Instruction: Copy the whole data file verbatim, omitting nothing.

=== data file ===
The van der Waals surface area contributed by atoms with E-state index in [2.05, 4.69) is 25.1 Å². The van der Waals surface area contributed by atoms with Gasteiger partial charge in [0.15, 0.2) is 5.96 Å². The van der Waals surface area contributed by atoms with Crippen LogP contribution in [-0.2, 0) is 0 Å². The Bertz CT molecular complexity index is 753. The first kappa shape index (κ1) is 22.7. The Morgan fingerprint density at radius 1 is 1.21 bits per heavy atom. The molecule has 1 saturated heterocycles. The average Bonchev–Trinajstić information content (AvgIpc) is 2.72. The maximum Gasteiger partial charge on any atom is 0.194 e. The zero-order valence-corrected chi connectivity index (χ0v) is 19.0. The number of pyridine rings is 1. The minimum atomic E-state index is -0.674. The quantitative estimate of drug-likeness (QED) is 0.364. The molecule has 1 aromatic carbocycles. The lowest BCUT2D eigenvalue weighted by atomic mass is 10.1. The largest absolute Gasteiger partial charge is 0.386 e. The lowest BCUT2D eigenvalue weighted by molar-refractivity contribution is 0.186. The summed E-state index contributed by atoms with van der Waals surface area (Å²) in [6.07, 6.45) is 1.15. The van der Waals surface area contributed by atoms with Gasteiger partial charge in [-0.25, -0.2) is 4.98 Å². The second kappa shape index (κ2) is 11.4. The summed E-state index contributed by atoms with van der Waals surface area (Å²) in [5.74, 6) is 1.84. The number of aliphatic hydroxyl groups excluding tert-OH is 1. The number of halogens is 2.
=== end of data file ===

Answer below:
The van der Waals surface area contributed by atoms with E-state index in [2.05, 4.69) is 25.1 Å². The van der Waals surface area contributed by atoms with Gasteiger partial charge in [0.15, 0.2) is 5.96 Å². The van der Waals surface area contributed by atoms with Crippen LogP contribution in [-0.2, 0) is 0 Å². The Bertz CT molecular complexity index is 753. The first kappa shape index (κ1) is 22.7. The Morgan fingerprint density at radius 1 is 1.21 bits per heavy atom. The molecule has 1 saturated heterocycles. The average Bonchev–Trinajstić information content (AvgIpc) is 2.72. The maximum Gasteiger partial charge on any atom is 0.194 e. The zero-order valence-corrected chi connectivity index (χ0v) is 19.0. The number of pyridine rings is 1. The minimum atomic E-state index is -0.674. The quantitative estimate of drug-likeness (QED) is 0.364. The molecule has 1 aromatic carbocycles. The lowest BCUT2D eigenvalue weighted by atomic mass is 10.1. The largest absolute Gasteiger partial charge is 0.386 e. The lowest BCUT2D eigenvalue weighted by molar-refractivity contribution is 0.186. The summed E-state index contributed by atoms with van der Waals surface area (Å²) in [6.07, 6.45) is 1.15. The van der Waals surface area contributed by atoms with Gasteiger partial charge in [-0.25, -0.2) is 4.98 Å². The second kappa shape index (κ2) is 11.4. The summed E-state index contributed by atoms with van der Waals surface area (Å²) in [5.74, 6) is 1.84. The number of aliphatic hydroxyl groups excluding tert-OH is 1. The number of halogens is 2.